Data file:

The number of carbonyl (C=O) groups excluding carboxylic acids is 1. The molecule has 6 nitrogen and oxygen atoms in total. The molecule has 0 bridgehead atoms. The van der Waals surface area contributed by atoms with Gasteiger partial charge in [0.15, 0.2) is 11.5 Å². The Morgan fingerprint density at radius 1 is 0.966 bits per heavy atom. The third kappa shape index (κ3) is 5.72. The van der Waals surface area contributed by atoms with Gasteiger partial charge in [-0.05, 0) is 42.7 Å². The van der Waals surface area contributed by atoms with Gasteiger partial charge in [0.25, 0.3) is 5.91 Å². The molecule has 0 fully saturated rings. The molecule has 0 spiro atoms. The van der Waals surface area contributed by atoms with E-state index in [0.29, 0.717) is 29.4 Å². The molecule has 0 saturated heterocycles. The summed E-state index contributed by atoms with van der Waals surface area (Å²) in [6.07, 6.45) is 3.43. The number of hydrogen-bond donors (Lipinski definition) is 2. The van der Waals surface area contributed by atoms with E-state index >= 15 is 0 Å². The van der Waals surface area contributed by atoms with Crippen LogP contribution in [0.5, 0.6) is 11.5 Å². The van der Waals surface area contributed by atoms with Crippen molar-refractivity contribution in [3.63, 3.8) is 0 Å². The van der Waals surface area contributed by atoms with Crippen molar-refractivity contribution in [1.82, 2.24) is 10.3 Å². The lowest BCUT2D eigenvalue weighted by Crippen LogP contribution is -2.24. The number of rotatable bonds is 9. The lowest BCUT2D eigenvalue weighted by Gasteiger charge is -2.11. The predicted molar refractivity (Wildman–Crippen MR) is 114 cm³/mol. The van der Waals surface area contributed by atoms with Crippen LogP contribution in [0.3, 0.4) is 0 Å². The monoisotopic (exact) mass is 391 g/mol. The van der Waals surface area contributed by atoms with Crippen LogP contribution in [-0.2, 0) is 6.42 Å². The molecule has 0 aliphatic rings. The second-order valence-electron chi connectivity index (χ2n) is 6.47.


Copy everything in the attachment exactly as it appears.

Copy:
The number of carbonyl (C=O) groups excluding carboxylic acids is 1. The molecule has 6 nitrogen and oxygen atoms in total. The molecule has 0 bridgehead atoms. The van der Waals surface area contributed by atoms with Gasteiger partial charge in [0.15, 0.2) is 11.5 Å². The Morgan fingerprint density at radius 1 is 0.966 bits per heavy atom. The third kappa shape index (κ3) is 5.72. The van der Waals surface area contributed by atoms with Gasteiger partial charge in [-0.05, 0) is 42.7 Å². The van der Waals surface area contributed by atoms with Gasteiger partial charge in [0.25, 0.3) is 5.91 Å². The molecule has 0 fully saturated rings. The molecule has 0 spiro atoms. The van der Waals surface area contributed by atoms with E-state index in [0.29, 0.717) is 29.4 Å². The molecule has 0 saturated heterocycles. The summed E-state index contributed by atoms with van der Waals surface area (Å²) in [6.07, 6.45) is 3.43. The number of hydrogen-bond donors (Lipinski definition) is 2. The van der Waals surface area contributed by atoms with E-state index >= 15 is 0 Å². The van der Waals surface area contributed by atoms with Crippen LogP contribution in [0.5, 0.6) is 11.5 Å². The van der Waals surface area contributed by atoms with Crippen molar-refractivity contribution in [3.63, 3.8) is 0 Å². The van der Waals surface area contributed by atoms with Crippen molar-refractivity contribution in [1.82, 2.24) is 10.3 Å². The lowest BCUT2D eigenvalue weighted by Crippen LogP contribution is -2.24. The number of rotatable bonds is 9. The lowest BCUT2D eigenvalue weighted by Gasteiger charge is -2.11. The predicted molar refractivity (Wildman–Crippen MR) is 114 cm³/mol. The van der Waals surface area contributed by atoms with Crippen LogP contribution in [0.3, 0.4) is 0 Å². The monoisotopic (exact) mass is 391 g/mol. The van der Waals surface area contributed by atoms with Crippen LogP contribution in [-0.2, 0) is 6.42 Å². The molecule has 0 aliphatic rings. The second-order valence-electron chi connectivity index (χ2n) is 6.47.